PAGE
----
Beautifully fresh: Patisserie Torres is part of a renewed downtown building

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Photo: Virginia Hamrick Photo: Virginia Hamrick

Transforming the building that now houses Patisserie Torres was “almost like an archaeological dig,” says architect David Timmerman with BRW Architects. It was a yearlong process just to renovate the exterior of the 1820s building on the corner of Third Street NE and the Downtown Mall—a building that has seen its share of change and damage.

As workers were creeping through what Timmerman calls a “brick-by-brick renovation” on the exterior—as well as shoring up against structural problems and remediating water damage—Brian Helleberg, whose signature restaurant Fleurie is just across the way, took notice. “I realized the owner was doing a major renovation properly here,” he says.

Helleberg thought the former Cappellino’s Crazy Cakes spot, tucked into the bottom level, might help him solve a space crunch in the Fleurie kitchen, while giving his pastry chef Serge Torres a chance to realize his dream of a dedicated pastry shop. “We wanted to get the flour-based things out of Fleurie—the people whose skills are tailored to bread, pasta, gnocchi,” he says. A cooler-temperature, marble-topped workspace would give Torres what he needed while opening space in Fleurie.

Still, the patisserie space is only 700 square feet, so Helleberg and Timmerman had to think carefully to make it serve its functions. A curved wall, continuous with the counter and pastry cases, divides the room without shutting customers out. “There needed to be a definite boundary, but also transparency,” says Timmerman, who also wanted to “celebrate interaction, and bring the public into the kitchen.” This happens not only inside but from the mall, as a large window allows a view of baking in progress. Patisserie Torres may even offer baking classes, with students gathering around the work island, in the future.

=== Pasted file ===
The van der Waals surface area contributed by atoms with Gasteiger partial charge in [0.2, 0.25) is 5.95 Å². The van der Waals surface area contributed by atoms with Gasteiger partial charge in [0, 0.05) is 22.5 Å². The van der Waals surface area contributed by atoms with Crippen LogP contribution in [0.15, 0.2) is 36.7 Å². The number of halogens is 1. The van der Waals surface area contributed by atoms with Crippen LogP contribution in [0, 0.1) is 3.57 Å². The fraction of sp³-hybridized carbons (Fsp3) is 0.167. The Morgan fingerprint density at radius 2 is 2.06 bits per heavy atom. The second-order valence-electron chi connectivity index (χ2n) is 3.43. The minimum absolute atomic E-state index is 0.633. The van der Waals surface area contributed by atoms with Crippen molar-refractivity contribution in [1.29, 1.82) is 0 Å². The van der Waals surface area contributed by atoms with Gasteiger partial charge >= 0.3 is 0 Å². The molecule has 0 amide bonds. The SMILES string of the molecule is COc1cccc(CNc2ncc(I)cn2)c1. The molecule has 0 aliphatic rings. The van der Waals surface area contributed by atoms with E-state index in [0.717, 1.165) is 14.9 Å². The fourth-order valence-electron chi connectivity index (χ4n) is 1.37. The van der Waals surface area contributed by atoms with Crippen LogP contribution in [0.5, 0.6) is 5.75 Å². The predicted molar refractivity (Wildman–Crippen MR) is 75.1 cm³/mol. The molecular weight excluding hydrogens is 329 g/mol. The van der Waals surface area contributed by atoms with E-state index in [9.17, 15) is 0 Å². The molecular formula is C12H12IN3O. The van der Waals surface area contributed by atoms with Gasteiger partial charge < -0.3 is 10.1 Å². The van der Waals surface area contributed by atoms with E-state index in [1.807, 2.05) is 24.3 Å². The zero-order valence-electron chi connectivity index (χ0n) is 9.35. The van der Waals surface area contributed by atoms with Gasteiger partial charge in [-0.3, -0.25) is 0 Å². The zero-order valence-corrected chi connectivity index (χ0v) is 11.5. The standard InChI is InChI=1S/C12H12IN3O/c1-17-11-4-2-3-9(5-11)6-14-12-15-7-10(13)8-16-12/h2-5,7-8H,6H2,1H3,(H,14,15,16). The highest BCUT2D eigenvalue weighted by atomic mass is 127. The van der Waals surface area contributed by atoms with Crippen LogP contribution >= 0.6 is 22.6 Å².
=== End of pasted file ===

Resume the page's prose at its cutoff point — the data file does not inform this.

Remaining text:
Spaces both for presentation—like the pastry showcase facing the entry door—and for storage are cleverly built into the design. Flour and other ingredients can be stored in bins under the work island, and overhead cabinets are built into a curved soffit that echoes the lines of the counter.

It’s all designed to make working more efficient and to connect customers to the “sophistication and playfulness,” as Timmerman puts it, of the pastries Torres creates. These include sweet and savory treats, many inspired by the South of France, just like the colors and materials of the patisserie: lavender paint and gray slate flooring.

The remainder of the building houses the offices of the local PBS station on the first floor, and startup business offices upstairs. Timmerman enjoyed making a “contemporary intervention in the historic context,” adding a glass and steel façade that didn’t mimic, but tried to enhance, the existing structure. “We’ve been able to bring dynamism to this corner,” he says.

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